Ariella Nadel
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The story of Elijah is an urgent lesson for today

The 'prophet of truth,' consigned for his zealousness to an eternity of encounters, is now a harbinger of the hope we desperately need
Bol, Ferdinand. Angel Appearing to Elijah. (ca. 1642)

Generations ago there was a huge hafgana, a rally, held a bit to the east of Haifa. Almost everyone was there, even the king. It was a time of complexity. There was economic prosperity but the nation had lost its grounding. They were a people divided both in politics and in soul.

The organizer was a prophet, a visionary. He accused the people of dancing between two truths. He promised if they came to the rally the real truth would be revealed. Its revelation would come about in such a way that would compel their return to who it was they were supposed to be. A showdown was proposed. Whichever side could bring fire down from heaven would be declared the emissary of the truth. The people waited and watched.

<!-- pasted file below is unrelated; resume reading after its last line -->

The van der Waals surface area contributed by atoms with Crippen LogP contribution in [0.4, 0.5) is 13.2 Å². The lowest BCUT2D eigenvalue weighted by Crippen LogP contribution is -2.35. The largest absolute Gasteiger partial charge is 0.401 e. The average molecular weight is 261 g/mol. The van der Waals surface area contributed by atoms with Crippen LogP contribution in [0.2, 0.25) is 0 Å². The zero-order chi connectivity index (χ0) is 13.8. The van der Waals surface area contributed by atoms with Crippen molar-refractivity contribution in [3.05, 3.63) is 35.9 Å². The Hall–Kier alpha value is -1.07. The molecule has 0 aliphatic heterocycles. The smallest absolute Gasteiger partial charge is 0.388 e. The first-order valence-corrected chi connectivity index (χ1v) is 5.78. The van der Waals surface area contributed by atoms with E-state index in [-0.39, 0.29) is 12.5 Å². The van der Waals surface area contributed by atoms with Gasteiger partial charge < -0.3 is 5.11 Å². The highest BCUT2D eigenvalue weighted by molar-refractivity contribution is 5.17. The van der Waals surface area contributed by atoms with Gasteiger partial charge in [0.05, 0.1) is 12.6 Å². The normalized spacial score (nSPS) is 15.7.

The first side presented. 450 men strong. They cried, they pleaded, they danced. Yet their actions were met by silence.

In the waning hours of the day, the second side took over – a side comprised of the prophet. With great fanfare he called out to the heavens in the name of his ancestors and in the name of his G-d. Down from the heavens came a fire which brought to its observers clarity about the truth. The nation was happy. In good spirit and with a renewed sense of their purpose, they returned to their homes. The king rode back to his palace with the prophet of truth running beside him.

All it took was one day for the lesson to be forgotten. The vision of the nation that had been so clear the night before once again became clouded. The king decided to resume his battle with the truth and with the prophet who had brought down fire from the heavens.

The prophet of truth, Elijah, was depressed. How could his mission have gone so awry in such a short amount of time? Distraught, he ran away from his nation, crisscrossing the land to arrive at the mountain of G-d in the desert.

From the heavens, G-d initiated conversation with Elijah. With a sonorous voice, He asked, “Why are you here?” By implication reminding Elijah, that while he was a prophet of truth, he was not at liberty to cease listening to his people.